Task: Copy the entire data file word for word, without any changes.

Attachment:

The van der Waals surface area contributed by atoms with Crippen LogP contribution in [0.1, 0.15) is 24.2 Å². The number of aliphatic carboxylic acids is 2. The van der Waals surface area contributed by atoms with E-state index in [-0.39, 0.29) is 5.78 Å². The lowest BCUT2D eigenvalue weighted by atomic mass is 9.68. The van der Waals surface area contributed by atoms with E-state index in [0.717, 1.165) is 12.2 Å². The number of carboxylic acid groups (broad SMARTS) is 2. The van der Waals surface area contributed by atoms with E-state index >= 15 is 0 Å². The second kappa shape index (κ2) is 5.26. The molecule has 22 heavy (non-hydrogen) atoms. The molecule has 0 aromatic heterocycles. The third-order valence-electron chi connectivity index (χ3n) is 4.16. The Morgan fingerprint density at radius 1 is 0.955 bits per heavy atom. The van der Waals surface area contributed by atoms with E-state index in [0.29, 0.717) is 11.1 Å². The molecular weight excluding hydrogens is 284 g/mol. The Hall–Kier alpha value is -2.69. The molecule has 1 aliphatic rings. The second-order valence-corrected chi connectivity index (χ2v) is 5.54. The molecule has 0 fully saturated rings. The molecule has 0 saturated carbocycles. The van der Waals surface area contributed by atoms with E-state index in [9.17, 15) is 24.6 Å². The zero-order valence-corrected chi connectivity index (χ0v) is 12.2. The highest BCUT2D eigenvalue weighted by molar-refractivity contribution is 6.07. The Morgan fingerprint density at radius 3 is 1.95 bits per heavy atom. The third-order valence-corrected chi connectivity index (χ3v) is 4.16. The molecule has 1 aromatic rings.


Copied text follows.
The van der Waals surface area contributed by atoms with Crippen LogP contribution in [0.1, 0.15) is 24.2 Å². The number of aliphatic carboxylic acids is 2. The van der Waals surface area contributed by atoms with E-state index in [-0.39, 0.29) is 5.78 Å². The lowest BCUT2D eigenvalue weighted by atomic mass is 9.68. The van der Waals surface area contributed by atoms with E-state index in [0.717, 1.165) is 12.2 Å². The number of carboxylic acid groups (broad SMARTS) is 2. The van der Waals surface area contributed by atoms with E-state index >= 15 is 0 Å². The second kappa shape index (κ2) is 5.26. The molecule has 22 heavy (non-hydrogen) atoms. The molecule has 0 aromatic heterocycles. The third-order valence-electron chi connectivity index (χ3n) is 4.16. The Morgan fingerprint density at radius 1 is 0.955 bits per heavy atom. The van der Waals surface area contributed by atoms with E-state index in [0.29, 0.717) is 11.1 Å². The molecular weight excluding hydrogens is 284 g/mol. The Hall–Kier alpha value is -2.69. The molecule has 1 aliphatic rings. The second-order valence-corrected chi connectivity index (χ2v) is 5.54. The molecule has 0 fully saturated rings. The molecule has 0 saturated carbocycles. The van der Waals surface area contributed by atoms with E-state index in [9.17, 15) is 24.6 Å². The zero-order valence-corrected chi connectivity index (χ0v) is 12.2. The highest BCUT2D eigenvalue weighted by molar-refractivity contribution is 6.07. The Morgan fingerprint density at radius 3 is 1.95 bits per heavy atom. The third-order valence-corrected chi connectivity index (χ3v) is 4.16. The molecule has 1 aromatic rings.